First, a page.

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Winners of the Ideation Session

The winning idea came from Abdul Mohammed from Kano and Emmanuel Odianosen from Edo State who will be developing  a reporting tool to help waste managers (collectors) efficiently collect waste in communities. They were rewarded with a thousand British Pounds (£1,000) provided by School of Data, along with an incubation and mentorship package provided by Sabi Hub, Code for Nigeria and Connected Development.

And of course we went partying properly at the popular Subway Lounge In Benin City Nigeria!. The event attendees expressed delight at the effort of the organizers who ensured that the event was world class and they all look forward to a bigger event come 2016. A big Thank You to School of Data, OD4D, Code for Nigeria, Sabi Hub, Connected Development, Heinrich Böll Foundation and the Benson Idahosa University for making the event a success!

View details about the event here

See pictures and videos here   Flattr this!

Data visualisation or Data narration? Data in Radio Stories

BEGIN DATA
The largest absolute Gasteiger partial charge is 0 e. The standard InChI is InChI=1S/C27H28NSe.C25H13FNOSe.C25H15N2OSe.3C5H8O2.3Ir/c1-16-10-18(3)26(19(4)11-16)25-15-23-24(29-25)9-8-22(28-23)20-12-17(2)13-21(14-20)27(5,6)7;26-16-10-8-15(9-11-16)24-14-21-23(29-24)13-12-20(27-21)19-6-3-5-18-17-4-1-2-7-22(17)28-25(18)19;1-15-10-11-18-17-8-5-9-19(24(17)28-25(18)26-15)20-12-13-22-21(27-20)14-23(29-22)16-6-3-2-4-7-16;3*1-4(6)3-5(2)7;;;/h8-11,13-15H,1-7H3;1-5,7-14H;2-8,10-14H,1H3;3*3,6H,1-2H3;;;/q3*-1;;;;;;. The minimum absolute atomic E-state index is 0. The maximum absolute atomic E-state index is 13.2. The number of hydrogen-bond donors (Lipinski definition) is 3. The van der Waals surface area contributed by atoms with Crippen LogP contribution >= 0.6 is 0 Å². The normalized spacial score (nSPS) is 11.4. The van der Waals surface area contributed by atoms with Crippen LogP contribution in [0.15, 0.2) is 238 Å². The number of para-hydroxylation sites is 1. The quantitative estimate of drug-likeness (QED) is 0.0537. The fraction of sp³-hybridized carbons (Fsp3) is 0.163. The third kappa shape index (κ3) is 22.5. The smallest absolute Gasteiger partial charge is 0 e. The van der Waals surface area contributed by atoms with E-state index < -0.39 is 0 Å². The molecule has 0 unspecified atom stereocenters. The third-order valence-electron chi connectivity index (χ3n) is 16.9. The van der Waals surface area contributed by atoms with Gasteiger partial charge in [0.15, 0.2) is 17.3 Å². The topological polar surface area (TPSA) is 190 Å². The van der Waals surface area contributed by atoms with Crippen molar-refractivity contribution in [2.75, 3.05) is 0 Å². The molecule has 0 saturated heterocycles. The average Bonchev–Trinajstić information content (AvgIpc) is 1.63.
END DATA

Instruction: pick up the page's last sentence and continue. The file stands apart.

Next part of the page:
- January 18, 2016 in Nigeria

For an outsider looking at Nigeria’s news media lately, it would seem that the only things in the mind of Nigerians are politics or security-related. Breaking news are aplenty while more involved stories, either investigative or reporting on community issues, are scarce. This is a problem, but what can we do about it? Development Watch, an initiative by Journalist for Social Development Initiative, hopes to solve this problem. They have plans for a different kind of journalism, providing objective analysis of social development issues and promoting inclusive growth across Africa. And to live up to their goal of creating quality journalism, they decided to facilitate a data journalism session on November 30, 2015, at the occasion of the launch of the main part of their web platform. Data Journalism AbujaMore than 20 journalists were present: 15 from the broadcast, 5 from the print and the others from the new media. Beyond Google Alerts, most of them had little knowledge of the useful tools for digital journalism, and even less about where to find available data in Nigeria. This was expected: we hear this from 80% of the participants to datajournalism trainings. Luckily, the point of those trainings is to familiarize them with the available tools and sources.
“To find data for my reports, I only depend on references from other works, or request a meeting with concerned organizations, as I do not know where to go to, I find this difficult for my work”  said Sam Adeko of Punch Newspapers.